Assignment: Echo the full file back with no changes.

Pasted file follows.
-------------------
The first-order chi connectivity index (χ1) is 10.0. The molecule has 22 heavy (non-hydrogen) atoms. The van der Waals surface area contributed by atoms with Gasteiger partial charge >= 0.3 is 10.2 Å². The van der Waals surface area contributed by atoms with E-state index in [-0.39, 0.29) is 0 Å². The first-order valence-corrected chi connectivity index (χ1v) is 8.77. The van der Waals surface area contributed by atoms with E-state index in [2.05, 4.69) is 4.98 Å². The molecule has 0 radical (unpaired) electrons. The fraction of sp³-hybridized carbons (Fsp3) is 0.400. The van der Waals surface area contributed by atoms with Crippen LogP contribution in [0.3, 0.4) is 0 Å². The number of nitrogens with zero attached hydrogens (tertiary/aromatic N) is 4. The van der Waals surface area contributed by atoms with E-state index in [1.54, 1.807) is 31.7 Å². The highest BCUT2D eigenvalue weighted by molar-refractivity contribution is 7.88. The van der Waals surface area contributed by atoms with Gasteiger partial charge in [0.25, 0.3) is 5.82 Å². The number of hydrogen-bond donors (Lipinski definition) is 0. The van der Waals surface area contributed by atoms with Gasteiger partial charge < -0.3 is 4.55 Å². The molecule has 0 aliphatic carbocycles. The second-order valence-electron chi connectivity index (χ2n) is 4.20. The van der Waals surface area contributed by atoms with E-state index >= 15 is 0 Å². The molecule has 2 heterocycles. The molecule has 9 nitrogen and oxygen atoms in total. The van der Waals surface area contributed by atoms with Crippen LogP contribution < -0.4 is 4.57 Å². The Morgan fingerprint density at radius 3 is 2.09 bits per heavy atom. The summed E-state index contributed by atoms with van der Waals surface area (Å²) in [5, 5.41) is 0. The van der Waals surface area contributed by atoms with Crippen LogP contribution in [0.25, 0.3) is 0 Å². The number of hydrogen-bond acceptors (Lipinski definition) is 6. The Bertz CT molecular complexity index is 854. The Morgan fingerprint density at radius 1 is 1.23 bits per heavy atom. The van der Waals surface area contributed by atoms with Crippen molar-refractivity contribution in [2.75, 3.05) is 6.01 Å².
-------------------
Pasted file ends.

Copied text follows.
The first-order chi connectivity index (χ1) is 10.0. The molecule has 22 heavy (non-hydrogen) atoms. The van der Waals surface area contributed by atoms with Gasteiger partial charge >= 0.3 is 10.2 Å². The van der Waals surface area contributed by atoms with E-state index in [-0.39, 0.29) is 0 Å². The first-order valence-corrected chi connectivity index (χ1v) is 8.77. The van der Waals surface area contributed by atoms with E-state index in [2.05, 4.69) is 4.98 Å². The molecule has 0 radical (unpaired) electrons. The fraction of sp³-hybridized carbons (Fsp3) is 0.400. The van der Waals surface area contributed by atoms with Crippen LogP contribution in [0.3, 0.4) is 0 Å². The number of nitrogens with zero attached hydrogens (tertiary/aromatic N) is 4. The van der Waals surface area contributed by atoms with E-state index in [1.54, 1.807) is 31.7 Å². The highest BCUT2D eigenvalue weighted by molar-refractivity contribution is 7.88. The van der Waals surface area contributed by atoms with Gasteiger partial charge in [0.25, 0.3) is 5.82 Å². The number of hydrogen-bond donors (Lipinski definition) is 0. The van der Waals surface area contributed by atoms with Gasteiger partial charge < -0.3 is 4.55 Å². The molecule has 0 aliphatic carbocycles. The second-order valence-electron chi connectivity index (χ2n) is 4.20. The van der Waals surface area contributed by atoms with E-state index >= 15 is 0 Å². The molecule has 2 heterocycles. The molecule has 9 nitrogen and oxygen atoms in total. The van der Waals surface area contributed by atoms with Crippen LogP contribution < -0.4 is 4.57 Å². The Morgan fingerprint density at radius 3 is 2.09 bits per heavy atom. The summed E-state index contributed by atoms with van der Waals surface area (Å²) in [5, 5.41) is 0. The van der Waals surface area contributed by atoms with Crippen LogP contribution in [0.25, 0.3) is 0 Å². The number of hydrogen-bond acceptors (Lipinski definition) is 6. The Bertz CT molecular complexity index is 854. The Morgan fingerprint density at radius 1 is 1.23 bits per heavy atom. The van der Waals surface area contributed by atoms with Crippen molar-refractivity contribution in [2.75, 3.05) is 6.01 Å².